Hong Kong, China (CNN) -- There's nothing like lobbing a simple little question into a group of foaming football fanatics.
"Was," I asked innocently, "Zinedine Zidane among the best footballers who has ever lived? Should he be counted among the likes of Pelé and Diego Maradona?"
I floated out that question to cognoscenti in the office... and stood back. The debate raged on... and on... and on. I won't go into the details; let's just say it generated a lot of "chat" among those who routinely get up at 4am in Hong Kong to watch their respective teams play live in Europe.
I had been assigned an interview with Zidane and wanted to get the diehards' sense of just how good he was.
But as ever in conversations about Zidane, the "incident" comes up sooner or later. What was said to make him head-butt an opposing player in the 2006 World Cup Final, for which he was sent off.
It was a question I planned to put to him, but I wasn't particularly looking forward to it.
For tens of millions of people Zidane was the brooding, mercurial, brilliant controlling midfield presence at the heart of some of the best football teams in the world -- the French national team that beat Brazil in the 1998 World Cup Final, the Real Madrid "Galacticos", the Juventus team of the late 1990's.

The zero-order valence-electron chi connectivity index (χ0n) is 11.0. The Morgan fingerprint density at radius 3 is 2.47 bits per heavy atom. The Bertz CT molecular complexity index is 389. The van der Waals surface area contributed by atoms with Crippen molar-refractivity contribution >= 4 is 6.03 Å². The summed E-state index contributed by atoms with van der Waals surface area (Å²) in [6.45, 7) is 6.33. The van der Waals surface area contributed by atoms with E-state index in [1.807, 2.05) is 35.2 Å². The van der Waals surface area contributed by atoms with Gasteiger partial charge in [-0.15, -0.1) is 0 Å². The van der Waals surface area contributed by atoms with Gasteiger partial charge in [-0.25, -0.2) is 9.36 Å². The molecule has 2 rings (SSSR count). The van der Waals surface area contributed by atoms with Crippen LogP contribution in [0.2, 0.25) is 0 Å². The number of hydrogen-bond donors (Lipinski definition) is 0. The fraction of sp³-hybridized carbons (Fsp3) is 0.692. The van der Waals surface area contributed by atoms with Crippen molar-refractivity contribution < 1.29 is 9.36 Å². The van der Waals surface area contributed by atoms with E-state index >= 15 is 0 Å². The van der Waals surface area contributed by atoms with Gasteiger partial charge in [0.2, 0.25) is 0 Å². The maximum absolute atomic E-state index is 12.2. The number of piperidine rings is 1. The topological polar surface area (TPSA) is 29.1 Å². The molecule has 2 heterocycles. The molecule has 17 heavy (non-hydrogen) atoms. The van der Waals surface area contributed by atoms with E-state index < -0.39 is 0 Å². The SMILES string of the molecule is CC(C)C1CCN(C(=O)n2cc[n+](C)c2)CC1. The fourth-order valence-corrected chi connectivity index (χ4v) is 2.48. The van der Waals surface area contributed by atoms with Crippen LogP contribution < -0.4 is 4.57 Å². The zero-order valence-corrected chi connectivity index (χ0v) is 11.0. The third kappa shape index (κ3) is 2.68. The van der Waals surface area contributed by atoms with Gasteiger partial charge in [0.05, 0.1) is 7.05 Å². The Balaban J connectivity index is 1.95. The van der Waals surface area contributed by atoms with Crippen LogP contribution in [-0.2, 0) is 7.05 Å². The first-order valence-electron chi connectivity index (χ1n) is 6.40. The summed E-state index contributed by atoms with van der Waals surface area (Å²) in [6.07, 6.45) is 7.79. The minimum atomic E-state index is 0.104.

He's also a man who famously guards his privacy. He has hardly ever elaborated on the incident.
When we met in Hong Kong I was expecting him to go through the motions. And be pretty defensive as well, with a journalist that was probably going to bring up the head-butt question at some stage.
He was charming, funny, incisive and (relatively) open. Admittedly, there was a translator between him and me so the conversation was limited, but here was a man definitely at ease with himself and his achievements on and off the field and obviously enjoying himself these days.
As the interview wore on I decided it was time to ask, so almost apologetically, I did. From the chorus of "tut-tutting" from his handlers, I knew I had crossed the line.
But Zidane dealt with it as he always does; he had nothing to say on the matter, and why do you journalists keep asking.
Why indeed? Simply because as journalists we want answers.
Anyway, to get back to my first point: Just how good was he?
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